1. Nelson, Roxanne BSN, RN

Article Content

One year after Hurricane Katrina made landfall last August 29, devastating the coasts of Alabama, Mississippi, and Louisiana, the health care infrastructure in New Orleans remains tenuous.


Hospital capacity is at about 50% of what it was before Katrina, according to John A. Matessino, president and CEO of the Louisiana Hospital Association. Several facilities are still closed, including Charity Hospital, the city's main health care provider for the poor. The wait for a hospital bed can be as long as 24 hours.


The focus shifts. In the first weeks after the storm, there were concerns about toxic waste, infectious diseases, mold and mildew, and respiratory problems. While some of these concerns persist, says Christopher Beaudoin, an assistant professor of community health sciences at Tulane University in New Orleans, more urgent health and safety problems now result from household cleanup and reconstruction, mental health issues, and chronic health conditions.


Mental health. "Stress and depression are pervasive," says Beaudoin. This is no surprise in a city where reminders of Katrina's destruction are inescapable. Rates of posttraumatic stress disorder, suicide, depression, and substance abuse have increased, and many of the small facilities specializing in mental health care have not reopened, substantially compromising the city's ability to treat patients with mental health disorders.


Chronic illnesses. Many people with chronic conditions who depend on regular care and medication have experienced complications as a result of the loss of clinics and other sources of health care. EDs find themselves strained by patients with diabetic ketoacidosis, HIV-infected patients suffering symptoms of AIDS, and patients with acute psychosis. Half of those diagnosed with HIV in New Orleans before Katrina have still not been located since the storm.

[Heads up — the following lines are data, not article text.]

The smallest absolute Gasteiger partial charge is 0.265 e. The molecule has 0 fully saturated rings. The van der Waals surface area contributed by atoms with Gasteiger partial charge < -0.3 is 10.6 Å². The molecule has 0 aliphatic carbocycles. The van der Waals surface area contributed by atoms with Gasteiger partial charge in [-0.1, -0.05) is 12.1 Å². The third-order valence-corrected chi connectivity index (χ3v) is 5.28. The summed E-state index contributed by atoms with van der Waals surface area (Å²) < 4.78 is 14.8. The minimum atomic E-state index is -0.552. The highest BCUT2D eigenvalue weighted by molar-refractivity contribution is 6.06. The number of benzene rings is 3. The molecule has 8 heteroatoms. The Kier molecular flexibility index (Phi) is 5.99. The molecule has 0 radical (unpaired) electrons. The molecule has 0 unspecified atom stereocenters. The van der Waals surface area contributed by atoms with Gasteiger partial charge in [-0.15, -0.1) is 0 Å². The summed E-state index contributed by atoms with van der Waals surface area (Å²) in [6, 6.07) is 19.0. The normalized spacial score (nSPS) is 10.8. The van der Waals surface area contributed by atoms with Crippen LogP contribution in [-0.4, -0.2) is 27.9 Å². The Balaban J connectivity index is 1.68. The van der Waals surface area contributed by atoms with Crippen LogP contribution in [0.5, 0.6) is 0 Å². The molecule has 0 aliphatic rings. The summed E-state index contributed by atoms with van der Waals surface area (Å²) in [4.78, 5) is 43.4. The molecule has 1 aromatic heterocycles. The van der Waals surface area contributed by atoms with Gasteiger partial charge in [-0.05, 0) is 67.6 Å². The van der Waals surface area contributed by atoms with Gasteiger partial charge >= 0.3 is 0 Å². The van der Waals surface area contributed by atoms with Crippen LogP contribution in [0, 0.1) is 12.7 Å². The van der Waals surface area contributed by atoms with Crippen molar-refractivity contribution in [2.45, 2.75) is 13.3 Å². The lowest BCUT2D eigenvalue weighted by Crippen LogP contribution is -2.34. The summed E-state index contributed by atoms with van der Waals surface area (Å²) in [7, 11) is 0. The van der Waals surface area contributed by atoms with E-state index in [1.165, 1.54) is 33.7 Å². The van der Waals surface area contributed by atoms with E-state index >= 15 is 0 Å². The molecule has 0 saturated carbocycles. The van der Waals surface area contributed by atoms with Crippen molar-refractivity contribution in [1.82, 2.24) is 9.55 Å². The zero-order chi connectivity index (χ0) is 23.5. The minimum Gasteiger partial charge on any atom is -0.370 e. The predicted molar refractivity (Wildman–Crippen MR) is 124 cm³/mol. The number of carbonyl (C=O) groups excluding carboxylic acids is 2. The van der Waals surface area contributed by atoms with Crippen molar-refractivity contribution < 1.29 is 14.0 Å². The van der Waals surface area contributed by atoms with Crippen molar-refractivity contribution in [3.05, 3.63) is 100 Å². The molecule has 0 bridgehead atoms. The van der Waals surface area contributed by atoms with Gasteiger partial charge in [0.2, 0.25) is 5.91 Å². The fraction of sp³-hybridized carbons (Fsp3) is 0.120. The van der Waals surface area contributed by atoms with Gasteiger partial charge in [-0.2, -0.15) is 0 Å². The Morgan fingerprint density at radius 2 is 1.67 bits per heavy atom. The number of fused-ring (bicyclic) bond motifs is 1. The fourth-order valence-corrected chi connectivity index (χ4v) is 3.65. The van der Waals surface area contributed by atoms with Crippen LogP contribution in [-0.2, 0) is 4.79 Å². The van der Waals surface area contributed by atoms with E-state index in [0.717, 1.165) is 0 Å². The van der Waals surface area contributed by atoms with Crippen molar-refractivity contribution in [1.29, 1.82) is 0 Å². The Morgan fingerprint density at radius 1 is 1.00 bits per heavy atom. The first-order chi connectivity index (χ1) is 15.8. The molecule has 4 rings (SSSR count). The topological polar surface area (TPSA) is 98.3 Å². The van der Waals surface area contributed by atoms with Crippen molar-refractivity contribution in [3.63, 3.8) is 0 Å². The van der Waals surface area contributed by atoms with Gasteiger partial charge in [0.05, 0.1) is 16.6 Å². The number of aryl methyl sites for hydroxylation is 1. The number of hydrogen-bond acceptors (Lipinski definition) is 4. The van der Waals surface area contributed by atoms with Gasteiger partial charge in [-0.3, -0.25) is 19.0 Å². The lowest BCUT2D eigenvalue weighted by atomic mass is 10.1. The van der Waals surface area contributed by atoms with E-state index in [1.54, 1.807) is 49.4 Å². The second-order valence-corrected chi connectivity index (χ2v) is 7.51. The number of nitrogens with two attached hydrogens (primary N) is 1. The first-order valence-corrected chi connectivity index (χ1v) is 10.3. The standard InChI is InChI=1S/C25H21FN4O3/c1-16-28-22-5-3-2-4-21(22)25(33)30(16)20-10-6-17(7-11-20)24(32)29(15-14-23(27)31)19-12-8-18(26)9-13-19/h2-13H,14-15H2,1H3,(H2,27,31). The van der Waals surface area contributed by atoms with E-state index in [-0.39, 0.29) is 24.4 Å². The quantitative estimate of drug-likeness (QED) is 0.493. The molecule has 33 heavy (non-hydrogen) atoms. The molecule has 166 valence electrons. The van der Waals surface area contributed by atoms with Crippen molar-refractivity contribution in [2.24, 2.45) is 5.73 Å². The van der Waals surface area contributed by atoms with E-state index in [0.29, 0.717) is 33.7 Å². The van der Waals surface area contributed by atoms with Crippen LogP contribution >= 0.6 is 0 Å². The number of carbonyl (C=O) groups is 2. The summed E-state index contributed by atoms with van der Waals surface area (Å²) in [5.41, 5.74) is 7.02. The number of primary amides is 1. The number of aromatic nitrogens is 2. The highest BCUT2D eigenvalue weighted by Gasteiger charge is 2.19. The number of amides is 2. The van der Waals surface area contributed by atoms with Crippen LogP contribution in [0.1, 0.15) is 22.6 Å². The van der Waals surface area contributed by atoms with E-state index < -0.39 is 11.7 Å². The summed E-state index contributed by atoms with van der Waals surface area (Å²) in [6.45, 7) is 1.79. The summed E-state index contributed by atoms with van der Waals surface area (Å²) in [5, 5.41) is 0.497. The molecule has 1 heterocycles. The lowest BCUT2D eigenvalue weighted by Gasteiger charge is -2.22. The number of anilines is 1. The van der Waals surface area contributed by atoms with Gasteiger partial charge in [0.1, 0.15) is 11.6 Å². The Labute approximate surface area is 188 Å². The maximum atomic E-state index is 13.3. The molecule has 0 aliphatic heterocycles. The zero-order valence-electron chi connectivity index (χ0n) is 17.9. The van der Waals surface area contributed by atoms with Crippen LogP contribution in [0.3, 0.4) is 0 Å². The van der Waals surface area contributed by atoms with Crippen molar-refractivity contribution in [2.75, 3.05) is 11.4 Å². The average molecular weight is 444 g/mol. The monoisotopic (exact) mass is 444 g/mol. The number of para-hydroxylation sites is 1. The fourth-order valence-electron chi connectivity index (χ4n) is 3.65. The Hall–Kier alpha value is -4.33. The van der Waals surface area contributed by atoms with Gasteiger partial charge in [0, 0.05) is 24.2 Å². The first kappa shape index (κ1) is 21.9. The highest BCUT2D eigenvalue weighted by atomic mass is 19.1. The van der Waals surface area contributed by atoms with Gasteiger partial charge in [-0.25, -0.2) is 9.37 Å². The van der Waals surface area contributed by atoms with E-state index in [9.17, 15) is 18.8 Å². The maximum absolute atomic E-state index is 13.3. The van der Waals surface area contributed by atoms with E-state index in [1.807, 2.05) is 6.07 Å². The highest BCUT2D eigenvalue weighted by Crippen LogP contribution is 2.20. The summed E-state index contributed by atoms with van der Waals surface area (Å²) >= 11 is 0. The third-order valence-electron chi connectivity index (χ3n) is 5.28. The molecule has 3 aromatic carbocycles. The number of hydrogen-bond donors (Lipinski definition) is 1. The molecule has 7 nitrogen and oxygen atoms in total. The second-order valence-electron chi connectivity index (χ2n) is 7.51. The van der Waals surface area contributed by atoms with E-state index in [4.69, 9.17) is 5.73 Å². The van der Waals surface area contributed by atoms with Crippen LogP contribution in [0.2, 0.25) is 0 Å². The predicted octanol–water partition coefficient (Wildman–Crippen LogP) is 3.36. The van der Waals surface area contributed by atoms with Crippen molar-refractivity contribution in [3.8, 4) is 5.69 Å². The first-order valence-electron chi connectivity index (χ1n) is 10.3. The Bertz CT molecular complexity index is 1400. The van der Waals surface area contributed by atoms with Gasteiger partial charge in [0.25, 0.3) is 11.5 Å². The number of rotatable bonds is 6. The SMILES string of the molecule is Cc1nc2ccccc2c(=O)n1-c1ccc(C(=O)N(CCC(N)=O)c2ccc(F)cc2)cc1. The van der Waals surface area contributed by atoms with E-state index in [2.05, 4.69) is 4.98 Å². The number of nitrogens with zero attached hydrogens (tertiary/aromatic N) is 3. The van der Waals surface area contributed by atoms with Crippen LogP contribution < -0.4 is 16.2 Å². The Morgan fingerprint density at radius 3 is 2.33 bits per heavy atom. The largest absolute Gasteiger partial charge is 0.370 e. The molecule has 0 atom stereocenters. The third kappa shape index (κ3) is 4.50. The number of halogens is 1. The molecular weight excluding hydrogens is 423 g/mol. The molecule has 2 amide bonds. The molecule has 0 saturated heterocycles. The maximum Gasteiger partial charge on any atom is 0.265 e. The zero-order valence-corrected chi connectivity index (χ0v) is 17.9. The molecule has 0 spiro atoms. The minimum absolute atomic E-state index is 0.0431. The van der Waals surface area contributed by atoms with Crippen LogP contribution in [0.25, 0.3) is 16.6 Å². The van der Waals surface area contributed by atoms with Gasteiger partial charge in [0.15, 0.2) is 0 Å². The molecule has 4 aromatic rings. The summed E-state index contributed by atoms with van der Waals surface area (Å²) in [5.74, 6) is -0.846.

Displaced children through-out Louisiana are living in trailer parks and shelters set up by the Federal Emergency Management Agency and are receiving little systematic care for asthma, behavioral disorders, developmental delay, or physical impairment. "On The Edge," a study by Columbia University's Mailman School of Public Health and the Children's Health Fund, revealed that 34% of these children have at least one chronic medical condition, which is one-third higher than that of the general U.S. pediatric population.


A shortage of health care workers. New Orleans lost over a thousand RNs as a result of Katrina, as well as many physicians, dieticians, and laboratory technicians. (See Profiles, page 102.) Coastal Mississippi suffered catastrophic damage as well, but its health care infrastructure survived in a far more intact state than did that of New Orleans. Even so, it is contending with staffing shortages that are exacerbated by insufficient housing in the region, and one-third of nurses have said they are considering leaving the area, according to Information and Quality Healthcare, a Mississippi-based nonprofit organization.


The Kaiser Family Foundation has issued a report and video, documenting "survivors' health care experiences" (both are online at; the uninsured faced some of the biggest obstacles.


Some hope? The U.S. Department of Health and Human Services recently announced the establishment of the Louisiana Healthcare Redesign Collaborative, made up of a wide array of state and local officials and experts, which aims to comprehensively reshape the health care system of Louisiana. Its first proposal is due in October.


Roxanne Nelson, BSN, RN